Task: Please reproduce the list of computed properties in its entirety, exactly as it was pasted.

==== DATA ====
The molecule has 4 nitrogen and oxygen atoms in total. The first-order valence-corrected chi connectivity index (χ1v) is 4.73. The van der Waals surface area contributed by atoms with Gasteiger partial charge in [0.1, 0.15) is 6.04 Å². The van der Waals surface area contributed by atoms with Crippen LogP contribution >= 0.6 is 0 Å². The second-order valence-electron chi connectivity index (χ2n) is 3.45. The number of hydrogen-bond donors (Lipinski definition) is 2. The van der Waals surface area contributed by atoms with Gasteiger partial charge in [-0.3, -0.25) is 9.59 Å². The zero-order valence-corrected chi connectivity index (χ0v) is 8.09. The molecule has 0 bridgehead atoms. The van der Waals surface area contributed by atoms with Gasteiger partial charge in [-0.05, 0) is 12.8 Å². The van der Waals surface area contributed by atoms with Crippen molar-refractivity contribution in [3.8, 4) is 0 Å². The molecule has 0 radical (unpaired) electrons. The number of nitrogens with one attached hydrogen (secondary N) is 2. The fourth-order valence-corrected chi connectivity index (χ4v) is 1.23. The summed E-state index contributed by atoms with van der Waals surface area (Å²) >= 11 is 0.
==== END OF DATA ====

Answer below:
The molecule has 4 nitrogen and oxygen atoms in total. The first-order valence-corrected chi connectivity index (χ1v) is 4.73. The van der Waals surface area contributed by atoms with Gasteiger partial charge in [0.1, 0.15) is 6.04 Å². The van der Waals surface area contributed by atoms with Crippen LogP contribution >= 0.6 is 0 Å². The second-order valence-electron chi connectivity index (χ2n) is 3.45. The number of hydrogen-bond donors (Lipinski definition) is 2. The van der Waals surface area contributed by atoms with Gasteiger partial charge in [-0.3, -0.25) is 9.59 Å². The zero-order valence-corrected chi connectivity index (χ0v) is 8.09. The molecule has 0 bridgehead atoms. The van der Waals surface area contributed by atoms with Gasteiger partial charge in [-0.05, 0) is 12.8 Å². The van der Waals surface area contributed by atoms with Crippen molar-refractivity contribution in [3.8, 4) is 0 Å². The molecule has 0 radical (unpaired) electrons. The number of nitrogens with one attached hydrogen (secondary N) is 2. The fourth-order valence-corrected chi connectivity index (χ4v) is 1.23. The summed E-state index contributed by atoms with van der Waals surface area (Å²) >= 11 is 0.